When I left Jacksonville in my junior year of college, my circle of my closest friends were from Nigeria, Panama, India, Trinidad, Puerto Rico, and Jamaica. I distinctly remember sitting in my Managerial Accounting class, walking out halfway through, going to the library, dropping all my classes, writing my letter of resignation for the very lucrative accounting job I had and buying a one way ticket to Paris. With that said, my ability to pay all of my mother’s bills – now 70 years old – also came to a halt, and my sister’s had to step in.
At this time, I was just beginning even thinking about taking photography seriously and if I studied the masters before I even made a decision of leaving home, I would have never done it – as my work was painful to look at, now that I’m able to reflect on it. Nevertheless, the time I spent in a corporate environment, I knew I couldn’t go throughout life working for someone and only making someone else richer – and subconsciously, I became the friend who made the visits back home years later convincing my friends into owning businesses and beginning to travel.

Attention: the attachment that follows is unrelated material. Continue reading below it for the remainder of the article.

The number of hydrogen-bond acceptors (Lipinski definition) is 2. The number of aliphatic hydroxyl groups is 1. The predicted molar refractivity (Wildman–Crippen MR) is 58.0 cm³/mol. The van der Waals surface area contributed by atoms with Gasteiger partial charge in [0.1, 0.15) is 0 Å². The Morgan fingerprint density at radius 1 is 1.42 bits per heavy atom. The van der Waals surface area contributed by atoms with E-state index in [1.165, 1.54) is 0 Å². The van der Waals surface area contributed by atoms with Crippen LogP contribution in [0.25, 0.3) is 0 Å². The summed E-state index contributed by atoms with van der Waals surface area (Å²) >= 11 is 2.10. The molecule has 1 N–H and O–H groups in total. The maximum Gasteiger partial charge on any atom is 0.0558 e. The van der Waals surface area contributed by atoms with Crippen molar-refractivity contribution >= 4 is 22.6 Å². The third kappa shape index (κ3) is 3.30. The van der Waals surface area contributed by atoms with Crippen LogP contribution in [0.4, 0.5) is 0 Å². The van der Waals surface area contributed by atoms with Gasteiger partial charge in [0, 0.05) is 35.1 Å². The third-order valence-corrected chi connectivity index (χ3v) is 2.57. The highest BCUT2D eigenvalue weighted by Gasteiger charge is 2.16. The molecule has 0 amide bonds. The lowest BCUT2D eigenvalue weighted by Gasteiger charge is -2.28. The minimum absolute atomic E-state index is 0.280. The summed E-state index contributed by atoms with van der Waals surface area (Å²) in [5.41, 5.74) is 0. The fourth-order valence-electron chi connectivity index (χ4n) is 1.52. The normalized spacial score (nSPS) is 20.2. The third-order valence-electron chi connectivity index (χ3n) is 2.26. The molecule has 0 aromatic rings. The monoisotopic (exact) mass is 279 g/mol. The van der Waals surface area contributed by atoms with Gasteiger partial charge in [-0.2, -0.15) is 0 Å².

After making prior living arrangements via Craigslist in Paris, I was conned $3K for an apartment, and ended up in a hostel the first two nights messaging hundreds of people to stay with them for $100 a month (giving me a food budget of $33 / month)– only to be taken in by a retired porn director. I ended up losing about 6 pant sizes in weight, as I was on a strict Ramen and bread diet. Regardless of that situation, I began reaching out to locals to start taking portraits of them, allowing me to learn the history through their eyes and began building fundamental relationships for years to come. I made money shooting engagements and any little small thing that came through town, mostly through tourist – and even that has allowed me to keep in touch with people all over Australia and China. I almost became a sort of a collector of the internationals. But after 3 months of unimaginable stories, I returned back to Jacksonville to pack up my things and moved permanently to NYC.